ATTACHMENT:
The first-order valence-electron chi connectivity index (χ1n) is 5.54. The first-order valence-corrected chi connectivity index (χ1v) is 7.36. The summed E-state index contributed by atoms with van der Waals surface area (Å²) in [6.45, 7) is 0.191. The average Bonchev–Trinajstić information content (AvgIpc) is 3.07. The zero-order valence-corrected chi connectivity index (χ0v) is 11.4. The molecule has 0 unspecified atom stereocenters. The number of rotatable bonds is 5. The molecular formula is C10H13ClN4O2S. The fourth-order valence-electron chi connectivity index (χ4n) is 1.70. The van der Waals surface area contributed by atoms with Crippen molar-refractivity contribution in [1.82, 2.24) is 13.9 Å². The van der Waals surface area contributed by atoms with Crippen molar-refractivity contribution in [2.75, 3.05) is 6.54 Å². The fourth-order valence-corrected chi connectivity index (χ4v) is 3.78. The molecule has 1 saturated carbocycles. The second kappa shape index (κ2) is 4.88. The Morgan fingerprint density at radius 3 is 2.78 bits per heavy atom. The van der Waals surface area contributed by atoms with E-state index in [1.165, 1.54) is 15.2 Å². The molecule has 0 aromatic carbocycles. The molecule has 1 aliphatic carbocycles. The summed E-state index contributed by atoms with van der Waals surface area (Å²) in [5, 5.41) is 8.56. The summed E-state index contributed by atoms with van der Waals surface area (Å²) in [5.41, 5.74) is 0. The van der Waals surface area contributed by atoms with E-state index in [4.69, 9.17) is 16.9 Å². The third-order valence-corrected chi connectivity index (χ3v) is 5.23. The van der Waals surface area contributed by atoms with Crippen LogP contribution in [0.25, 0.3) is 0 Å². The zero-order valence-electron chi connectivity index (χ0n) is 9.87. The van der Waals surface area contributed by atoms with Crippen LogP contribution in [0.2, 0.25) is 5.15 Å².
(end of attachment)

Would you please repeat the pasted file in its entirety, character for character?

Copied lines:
The first-order valence-electron chi connectivity index (χ1n) is 5.54. The first-order valence-corrected chi connectivity index (χ1v) is 7.36. The summed E-state index contributed by atoms with van der Waals surface area (Å²) in [6.45, 7) is 0.191. The average Bonchev–Trinajstić information content (AvgIpc) is 3.07. The zero-order valence-corrected chi connectivity index (χ0v) is 11.4. The molecule has 0 unspecified atom stereocenters. The number of rotatable bonds is 5. The molecular formula is C10H13ClN4O2S. The fourth-order valence-electron chi connectivity index (χ4n) is 1.70. The van der Waals surface area contributed by atoms with Crippen molar-refractivity contribution in [1.82, 2.24) is 13.9 Å². The van der Waals surface area contributed by atoms with Crippen molar-refractivity contribution in [2.75, 3.05) is 6.54 Å². The fourth-order valence-corrected chi connectivity index (χ4v) is 3.78. The molecule has 1 saturated carbocycles. The second kappa shape index (κ2) is 4.88. The Morgan fingerprint density at radius 3 is 2.78 bits per heavy atom. The van der Waals surface area contributed by atoms with E-state index in [1.165, 1.54) is 15.2 Å². The molecule has 0 aromatic carbocycles. The molecule has 1 aliphatic carbocycles. The summed E-state index contributed by atoms with van der Waals surface area (Å²) in [5, 5.41) is 8.56. The summed E-state index contributed by atoms with van der Waals surface area (Å²) in [5.41, 5.74) is 0. The van der Waals surface area contributed by atoms with E-state index in [4.69, 9.17) is 16.9 Å². The third-order valence-corrected chi connectivity index (χ3v) is 5.23. The van der Waals surface area contributed by atoms with Crippen LogP contribution in [0.25, 0.3) is 0 Å². The zero-order valence-electron chi connectivity index (χ0n) is 9.87. The van der Waals surface area contributed by atoms with Crippen LogP contribution in [0.2, 0.25) is 5.15 Å².